BYD electric buses are gaining popularity in cities worldwide, as evidenced by a 2020 case study. The company’s expertise in high-performance batteries, which are welded using laser technology, is a key strength. London’s number-16 bus is a prime example of the company’s success, as it is the world’s first double-decker bus to run on electricity. The bus’s high-pitched hum replaces the usual engine rumble, and it is part of a larger effort to improve air quality in the city. Other cities are following suit, as they too aim for zero-emissions transportation through the use of electric buses.
About the manufacturer: BYD
BYD is a Chinese company founded in 1995 in Shenzhen. Its name stands for “Build your dreams.” The company started as a small battery factory with 20 employees and has now grown into an international group with 180,000 employees. BYD manufactures cars, buses, rechargeable batteries, and solar cells. In 2010, BYD Auto delivered its first electric bus and now manufactures seven variants at four production sites. The buses are powered by an in-house-developed iron phosphate battery, which has a range of 250 kilometres and can be recharged in around four hours.
TRUMPF’s laser technology in BYD’s battery plant
BYD, a leading manufacturer of electric buses, has installed a total of 120 TRUMPF laser machines in its battery plant. Of these, 70 are from the TruDisk series and 50 are from the TruPulse series. According to Huaping, batteries are the core components of their vehicles and must be able to store as much energy as possible without being too bulky or heavy. Laser technology is the best method to weld highly sensitive components. BYD’s success as a manufacturer of electric buses can be attributed to its reputation in the battery industry and its ability to overcome the biggest challenge in designing electric vehicles – the storage battery. The company experienced rapid growth and became one of China’s largest carmakers. In 2009, they added buses to their portfolio and developed their own iron phosphate battery for these vehicles. These batteries are safer than lithium-ion batteries as they are not prone to thermal runaway, which can lead to fire or explosion. Additionally, BYD’s batteries are recyclable and do not contain heavy metals, making them environmentally friendly. Efficient and reliable production processes are crucial for meeting the increasing demand for energy-storage devices. Welding is a significant aspect of battery manufacturing, and BYD employs various techniques depending on the welding job’s suitability. These techniques include resistance welding, ultrasonic welding, and electron-beam welding. However, laser welding is the preferred method for applications that require a high level of precision, according to Huaping.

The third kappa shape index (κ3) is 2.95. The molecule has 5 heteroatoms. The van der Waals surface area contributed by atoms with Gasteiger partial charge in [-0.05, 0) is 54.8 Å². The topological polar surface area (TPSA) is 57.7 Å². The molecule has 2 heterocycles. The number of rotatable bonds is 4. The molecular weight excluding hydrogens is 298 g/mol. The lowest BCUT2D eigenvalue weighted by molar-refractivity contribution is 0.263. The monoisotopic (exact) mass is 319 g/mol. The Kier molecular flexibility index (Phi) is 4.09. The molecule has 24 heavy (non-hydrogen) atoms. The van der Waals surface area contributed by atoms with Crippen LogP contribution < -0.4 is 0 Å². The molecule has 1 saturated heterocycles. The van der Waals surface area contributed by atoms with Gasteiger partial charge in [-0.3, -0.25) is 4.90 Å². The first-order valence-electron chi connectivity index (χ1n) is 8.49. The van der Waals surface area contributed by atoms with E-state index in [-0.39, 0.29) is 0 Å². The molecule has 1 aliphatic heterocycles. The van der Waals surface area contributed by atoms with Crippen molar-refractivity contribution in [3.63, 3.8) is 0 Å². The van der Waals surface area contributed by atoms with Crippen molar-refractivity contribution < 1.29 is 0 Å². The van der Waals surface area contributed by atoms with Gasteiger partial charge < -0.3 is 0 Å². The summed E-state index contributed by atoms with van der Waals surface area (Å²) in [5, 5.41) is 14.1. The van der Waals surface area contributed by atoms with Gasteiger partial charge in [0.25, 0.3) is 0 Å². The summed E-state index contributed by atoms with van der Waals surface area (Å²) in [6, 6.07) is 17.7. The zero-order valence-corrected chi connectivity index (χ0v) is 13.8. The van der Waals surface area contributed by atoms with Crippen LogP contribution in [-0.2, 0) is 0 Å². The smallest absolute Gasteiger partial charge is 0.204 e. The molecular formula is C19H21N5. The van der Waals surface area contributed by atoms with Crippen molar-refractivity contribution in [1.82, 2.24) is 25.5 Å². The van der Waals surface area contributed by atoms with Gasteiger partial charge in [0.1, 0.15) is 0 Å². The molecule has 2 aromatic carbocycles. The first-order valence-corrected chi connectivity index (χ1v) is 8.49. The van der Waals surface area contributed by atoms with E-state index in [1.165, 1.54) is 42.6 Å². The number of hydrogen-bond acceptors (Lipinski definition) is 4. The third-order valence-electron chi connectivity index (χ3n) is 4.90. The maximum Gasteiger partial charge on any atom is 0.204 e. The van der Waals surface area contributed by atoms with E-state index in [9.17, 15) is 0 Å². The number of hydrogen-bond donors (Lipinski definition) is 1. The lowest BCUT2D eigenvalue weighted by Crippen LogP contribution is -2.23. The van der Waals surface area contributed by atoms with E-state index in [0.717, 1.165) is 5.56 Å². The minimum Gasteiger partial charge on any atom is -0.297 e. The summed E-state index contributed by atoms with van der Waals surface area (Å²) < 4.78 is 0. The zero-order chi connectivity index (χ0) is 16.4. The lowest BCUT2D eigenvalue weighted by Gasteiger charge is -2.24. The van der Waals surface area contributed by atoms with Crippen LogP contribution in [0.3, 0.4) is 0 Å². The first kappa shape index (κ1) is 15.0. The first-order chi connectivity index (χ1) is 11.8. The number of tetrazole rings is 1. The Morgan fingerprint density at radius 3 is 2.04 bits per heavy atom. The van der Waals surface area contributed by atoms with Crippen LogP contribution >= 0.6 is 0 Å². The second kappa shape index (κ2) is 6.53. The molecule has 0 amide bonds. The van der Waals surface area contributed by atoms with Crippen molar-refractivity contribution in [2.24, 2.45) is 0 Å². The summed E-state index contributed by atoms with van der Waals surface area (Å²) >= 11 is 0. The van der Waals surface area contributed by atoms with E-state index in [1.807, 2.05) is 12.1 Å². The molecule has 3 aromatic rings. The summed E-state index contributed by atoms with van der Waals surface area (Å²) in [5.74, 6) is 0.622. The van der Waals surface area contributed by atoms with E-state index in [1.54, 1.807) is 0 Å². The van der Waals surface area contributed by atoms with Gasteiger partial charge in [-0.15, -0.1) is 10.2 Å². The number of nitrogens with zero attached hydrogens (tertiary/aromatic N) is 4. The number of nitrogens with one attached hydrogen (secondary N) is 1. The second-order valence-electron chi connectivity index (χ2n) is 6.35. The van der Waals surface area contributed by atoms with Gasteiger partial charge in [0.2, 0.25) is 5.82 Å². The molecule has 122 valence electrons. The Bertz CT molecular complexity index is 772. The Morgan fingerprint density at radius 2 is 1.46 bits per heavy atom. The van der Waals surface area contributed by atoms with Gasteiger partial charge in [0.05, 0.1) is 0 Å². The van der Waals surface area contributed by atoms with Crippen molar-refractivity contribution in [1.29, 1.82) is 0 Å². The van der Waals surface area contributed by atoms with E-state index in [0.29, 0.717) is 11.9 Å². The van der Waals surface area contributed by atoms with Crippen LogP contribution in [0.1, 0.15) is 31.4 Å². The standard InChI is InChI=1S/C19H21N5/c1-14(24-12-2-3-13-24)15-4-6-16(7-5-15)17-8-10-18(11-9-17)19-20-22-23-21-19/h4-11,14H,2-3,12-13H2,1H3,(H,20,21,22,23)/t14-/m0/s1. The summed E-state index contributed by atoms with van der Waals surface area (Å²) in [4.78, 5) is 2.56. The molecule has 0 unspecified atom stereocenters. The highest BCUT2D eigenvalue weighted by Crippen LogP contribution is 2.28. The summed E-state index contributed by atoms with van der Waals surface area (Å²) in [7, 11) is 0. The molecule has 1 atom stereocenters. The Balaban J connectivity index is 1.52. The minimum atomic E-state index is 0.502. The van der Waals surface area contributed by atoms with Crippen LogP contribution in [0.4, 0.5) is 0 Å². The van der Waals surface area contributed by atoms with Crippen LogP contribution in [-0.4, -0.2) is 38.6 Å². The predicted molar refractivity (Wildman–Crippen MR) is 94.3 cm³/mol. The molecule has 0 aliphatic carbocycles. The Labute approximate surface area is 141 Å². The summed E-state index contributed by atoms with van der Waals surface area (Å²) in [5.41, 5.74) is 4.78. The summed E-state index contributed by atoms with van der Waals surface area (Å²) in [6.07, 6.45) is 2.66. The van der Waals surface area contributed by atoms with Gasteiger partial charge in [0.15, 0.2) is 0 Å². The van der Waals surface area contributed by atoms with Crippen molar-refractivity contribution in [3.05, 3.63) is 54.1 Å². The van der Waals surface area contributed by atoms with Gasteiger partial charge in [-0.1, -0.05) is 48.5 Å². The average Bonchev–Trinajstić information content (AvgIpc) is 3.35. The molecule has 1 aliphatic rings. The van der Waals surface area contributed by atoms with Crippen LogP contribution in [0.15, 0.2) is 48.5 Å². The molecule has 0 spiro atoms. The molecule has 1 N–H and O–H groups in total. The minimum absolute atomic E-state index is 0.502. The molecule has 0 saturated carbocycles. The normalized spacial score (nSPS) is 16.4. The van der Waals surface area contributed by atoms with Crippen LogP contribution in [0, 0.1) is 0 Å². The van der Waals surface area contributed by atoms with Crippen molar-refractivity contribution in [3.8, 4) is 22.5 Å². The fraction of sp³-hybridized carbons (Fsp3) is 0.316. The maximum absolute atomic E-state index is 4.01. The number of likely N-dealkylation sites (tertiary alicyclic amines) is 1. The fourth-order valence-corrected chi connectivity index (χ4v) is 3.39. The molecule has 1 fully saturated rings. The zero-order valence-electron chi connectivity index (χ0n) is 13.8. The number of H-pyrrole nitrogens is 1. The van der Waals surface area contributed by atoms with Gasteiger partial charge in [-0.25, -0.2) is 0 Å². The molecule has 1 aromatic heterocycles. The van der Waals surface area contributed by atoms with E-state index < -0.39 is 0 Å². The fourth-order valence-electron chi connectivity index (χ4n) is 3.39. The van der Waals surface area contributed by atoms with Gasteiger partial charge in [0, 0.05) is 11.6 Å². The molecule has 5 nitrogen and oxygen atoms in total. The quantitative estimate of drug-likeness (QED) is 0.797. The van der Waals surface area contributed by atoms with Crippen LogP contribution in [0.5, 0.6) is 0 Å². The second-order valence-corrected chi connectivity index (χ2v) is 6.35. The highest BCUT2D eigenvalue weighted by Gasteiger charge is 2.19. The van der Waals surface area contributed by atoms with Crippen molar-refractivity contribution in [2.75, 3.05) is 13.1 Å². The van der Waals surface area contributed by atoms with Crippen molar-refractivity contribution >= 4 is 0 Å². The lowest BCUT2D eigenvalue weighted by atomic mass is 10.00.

A total of 120 coordinated laser welding machines
BYD’s manufacturing processes heavily rely on lasers, as evidenced by the fleet of machines in their factory. They have a total of 120 TRUMPF laser machines installed in their battery plant, with 70 from the TruDisk series and 50 from the TruPulse series. The welding operations primarily involve thin strips of metal, with part thicknesses of no more than two millimetres, made of copper, aluminium, or an aluminium alloy. The welding process must have minimal impact on the surrounding material to avoid damaging the sensitive battery components. Fine weld seams, low heat diffusion, low intrinsic stress, and minimal distortion are the key requirements for such processes, according to Huaping, who walked towards a TruDisk laser machine.
Liu Huaping, Manager of the Process Department at Huizhou BYD Battery Co. Ltd., explains that disk lasers are the ideal choice for welding highly reflective materials like copper or aluminium.
“Laser welding is our method of choice for applications requiring a high degree of precision”
The battery connections are welded using this method by adjusting the laser beam’s focus and working angle to avoid optic damage. Pulsed lasers are used to seal the battery enclosures as the weld seams must be gas-tight without generating too much heat that could damage the battery’s internal components. The method allows the material to cool down between successive laser pulses, and a fully charged battery can cover the distance.
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